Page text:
TH-THMP. TH-THMP. TH-THMP. Each panel corresponds perfectly to a single beat in time. This steady fast pace amps up the tension and then the book explodes open, moving then from the bottom silent horizontal panel into the large spread. That panel and the spread following it are both silent (lacking text) but the speed lines make up for it. There is no dialogue or sound effects, but the speed lines work like an effective film score. Both the bottom panel and the spread following feel loud because of the massive speed lines, and it’s easy to imagine an orchestral piece slowly ratcheting up and then dropping a loud sudden crescendo. If this were a horror movie, Stokoe’s speed lines are the score adding tension in action scenes, and this is where the killer’s theme comes out. This is the theme song for Jaws done in comic book form.
Another huge part of the atmospheric horror of Aliens: Dead Orbit is Stokoe’s ship designs. His ships evoke the look of the Xenomorph with their over detailed cramped designs. The ships feel like they have scales or spine of a Xenomorph. Various repetitive pieces constantly loop inward to create oppressive and overwhelming scenery. The coloring and shadows give them the typical grimy feeling of tech in the Aliens franchise.
The characters feel trapped within the ships and technology around them. They have unique recognizable faces, but beyond that they’re constantly seen in spacesuits and tight corridors. Only the smallest amount of human skin is ever shown, with usually a couple pairs of hands and maybe an arm or two visible on each page. Stokoe’s anatomy isn’t exaggerated or stylized, but human bodies only exist here for gore and spectacle. In contrast, when Stokoe draws disgusting skinless human bodies, he takes his time drawing every vein and muscle. The characters are either one with the machinery around them or simply meat for their prey. There is no in between, no room for individualization. They only have clear faces so the reader can follow them for basic story purposes, and to give great terrified expressions. The characters’ visuals perfectly match their narrative functions. They set the mood just as much as the ship or the Xenomorph in their inhuman flatness.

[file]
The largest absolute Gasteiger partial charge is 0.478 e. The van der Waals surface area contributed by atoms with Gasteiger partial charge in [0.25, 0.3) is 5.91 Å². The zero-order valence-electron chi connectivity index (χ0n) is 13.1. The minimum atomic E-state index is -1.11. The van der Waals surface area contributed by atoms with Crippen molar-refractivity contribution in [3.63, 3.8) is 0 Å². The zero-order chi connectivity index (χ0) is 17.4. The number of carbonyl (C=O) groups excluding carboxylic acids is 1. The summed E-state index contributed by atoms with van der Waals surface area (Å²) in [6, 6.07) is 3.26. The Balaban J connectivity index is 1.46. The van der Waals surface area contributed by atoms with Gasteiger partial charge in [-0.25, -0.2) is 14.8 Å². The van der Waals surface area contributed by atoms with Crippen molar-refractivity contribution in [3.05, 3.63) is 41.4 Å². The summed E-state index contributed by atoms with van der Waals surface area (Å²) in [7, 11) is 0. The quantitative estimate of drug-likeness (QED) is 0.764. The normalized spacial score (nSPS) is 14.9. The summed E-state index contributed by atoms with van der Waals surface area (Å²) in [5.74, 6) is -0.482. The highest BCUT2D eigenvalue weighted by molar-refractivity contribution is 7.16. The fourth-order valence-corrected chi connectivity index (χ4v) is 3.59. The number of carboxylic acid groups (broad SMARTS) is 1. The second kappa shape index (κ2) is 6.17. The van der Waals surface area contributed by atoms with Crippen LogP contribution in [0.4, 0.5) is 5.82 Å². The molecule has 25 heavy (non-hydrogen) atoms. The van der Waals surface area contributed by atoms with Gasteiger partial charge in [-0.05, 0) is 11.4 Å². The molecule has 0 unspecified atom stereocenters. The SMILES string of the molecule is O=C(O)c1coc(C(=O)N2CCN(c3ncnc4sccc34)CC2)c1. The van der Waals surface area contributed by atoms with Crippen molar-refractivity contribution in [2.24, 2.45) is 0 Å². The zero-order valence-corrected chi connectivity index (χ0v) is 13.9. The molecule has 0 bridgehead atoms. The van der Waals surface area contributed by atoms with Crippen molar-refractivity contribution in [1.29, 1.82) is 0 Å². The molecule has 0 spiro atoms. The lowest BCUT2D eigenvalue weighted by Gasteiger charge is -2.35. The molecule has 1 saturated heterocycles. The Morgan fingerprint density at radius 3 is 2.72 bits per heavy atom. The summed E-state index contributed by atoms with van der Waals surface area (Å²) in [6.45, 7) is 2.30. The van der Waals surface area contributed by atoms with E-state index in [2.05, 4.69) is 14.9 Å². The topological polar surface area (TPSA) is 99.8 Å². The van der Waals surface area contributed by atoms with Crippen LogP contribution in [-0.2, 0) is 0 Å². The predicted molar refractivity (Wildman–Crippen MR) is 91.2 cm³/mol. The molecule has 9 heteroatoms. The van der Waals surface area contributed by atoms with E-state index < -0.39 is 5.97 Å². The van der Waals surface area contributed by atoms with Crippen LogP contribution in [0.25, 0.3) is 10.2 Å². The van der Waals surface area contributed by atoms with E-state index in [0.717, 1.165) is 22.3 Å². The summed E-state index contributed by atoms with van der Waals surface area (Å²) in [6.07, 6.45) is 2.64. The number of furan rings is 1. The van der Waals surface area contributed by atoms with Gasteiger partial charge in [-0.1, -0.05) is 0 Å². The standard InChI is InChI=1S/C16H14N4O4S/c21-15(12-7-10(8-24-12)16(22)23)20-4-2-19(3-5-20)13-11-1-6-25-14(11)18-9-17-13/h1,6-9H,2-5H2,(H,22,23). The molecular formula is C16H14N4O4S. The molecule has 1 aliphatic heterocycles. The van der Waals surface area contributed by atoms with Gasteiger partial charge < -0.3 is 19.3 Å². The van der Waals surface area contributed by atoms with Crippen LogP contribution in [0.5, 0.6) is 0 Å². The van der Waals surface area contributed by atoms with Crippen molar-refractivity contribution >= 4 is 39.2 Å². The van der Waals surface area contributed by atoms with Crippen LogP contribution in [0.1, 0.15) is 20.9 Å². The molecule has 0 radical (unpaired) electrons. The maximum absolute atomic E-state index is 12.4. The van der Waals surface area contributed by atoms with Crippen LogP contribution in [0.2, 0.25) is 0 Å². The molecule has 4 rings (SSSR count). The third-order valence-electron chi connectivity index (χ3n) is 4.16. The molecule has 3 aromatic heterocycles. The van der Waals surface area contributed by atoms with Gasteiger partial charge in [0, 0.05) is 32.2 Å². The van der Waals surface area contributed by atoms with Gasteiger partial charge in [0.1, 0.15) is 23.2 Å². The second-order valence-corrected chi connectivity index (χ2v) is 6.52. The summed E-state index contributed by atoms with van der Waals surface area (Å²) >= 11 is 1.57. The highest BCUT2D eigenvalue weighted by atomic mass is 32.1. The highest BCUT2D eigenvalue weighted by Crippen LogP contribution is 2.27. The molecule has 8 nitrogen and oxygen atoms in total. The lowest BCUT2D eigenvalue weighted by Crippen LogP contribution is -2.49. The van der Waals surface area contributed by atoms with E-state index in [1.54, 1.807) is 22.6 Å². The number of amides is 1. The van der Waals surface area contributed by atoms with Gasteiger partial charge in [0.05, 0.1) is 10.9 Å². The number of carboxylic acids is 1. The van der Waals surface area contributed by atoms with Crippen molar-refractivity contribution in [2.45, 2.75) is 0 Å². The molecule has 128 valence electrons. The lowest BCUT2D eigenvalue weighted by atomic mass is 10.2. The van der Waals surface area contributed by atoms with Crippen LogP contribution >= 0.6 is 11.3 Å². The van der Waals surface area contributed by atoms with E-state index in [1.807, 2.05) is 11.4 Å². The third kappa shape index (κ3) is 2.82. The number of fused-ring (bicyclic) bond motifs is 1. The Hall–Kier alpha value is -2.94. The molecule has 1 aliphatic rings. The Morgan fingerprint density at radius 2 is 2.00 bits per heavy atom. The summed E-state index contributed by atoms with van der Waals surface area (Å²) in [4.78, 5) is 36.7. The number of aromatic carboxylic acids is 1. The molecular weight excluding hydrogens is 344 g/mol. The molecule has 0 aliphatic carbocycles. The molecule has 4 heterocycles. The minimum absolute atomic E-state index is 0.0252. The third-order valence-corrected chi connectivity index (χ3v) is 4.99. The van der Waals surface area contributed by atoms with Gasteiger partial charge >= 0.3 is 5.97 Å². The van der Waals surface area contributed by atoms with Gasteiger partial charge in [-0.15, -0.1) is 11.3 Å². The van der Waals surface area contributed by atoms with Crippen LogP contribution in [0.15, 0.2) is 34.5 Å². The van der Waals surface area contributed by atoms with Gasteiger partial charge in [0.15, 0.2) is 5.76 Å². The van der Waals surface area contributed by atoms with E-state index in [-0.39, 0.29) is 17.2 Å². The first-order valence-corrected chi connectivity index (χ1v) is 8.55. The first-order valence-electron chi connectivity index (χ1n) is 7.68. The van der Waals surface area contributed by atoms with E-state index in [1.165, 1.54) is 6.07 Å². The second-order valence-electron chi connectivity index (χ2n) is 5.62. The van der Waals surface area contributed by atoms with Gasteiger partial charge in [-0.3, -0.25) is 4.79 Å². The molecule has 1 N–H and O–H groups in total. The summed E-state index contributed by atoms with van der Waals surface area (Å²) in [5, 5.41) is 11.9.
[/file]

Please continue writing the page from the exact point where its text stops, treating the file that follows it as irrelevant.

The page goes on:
This is ultimately nothing more than an exercise in art style for James Stokoe, using the Aliens franchise to do so. But I love James Stokoe’s art and the Alien franchise so this is a personal match made in heaven. It’s beautifully gory in all the best ways possible. The Xenomorph’s perfect visual and narrative design easily attracts great creators, whether it’s James Stokoe and Mike Mignola, or James Cameron and David Fincher.
I’ve decided on alternating between writing about new current comics and older material for the time being. I’m using random.org to randomly select a year from 1935 to 2016 and then I’ll find a comic from that year. I’ve read very few pre-1960 comics and this should take me out of my personal soft spot (1980s comics) to provide for interesting subjects.
My first spin at the WABAC machine gave me the recent past of 2008, a year of Bendis, Millar, Morrison Batman, early Walking Dead, a financial crisis and Obama. I’ll be back soon with a book from 2008. In the meantime, follow me on Twitter, like Gutter-Space on Facebook, and keep reading.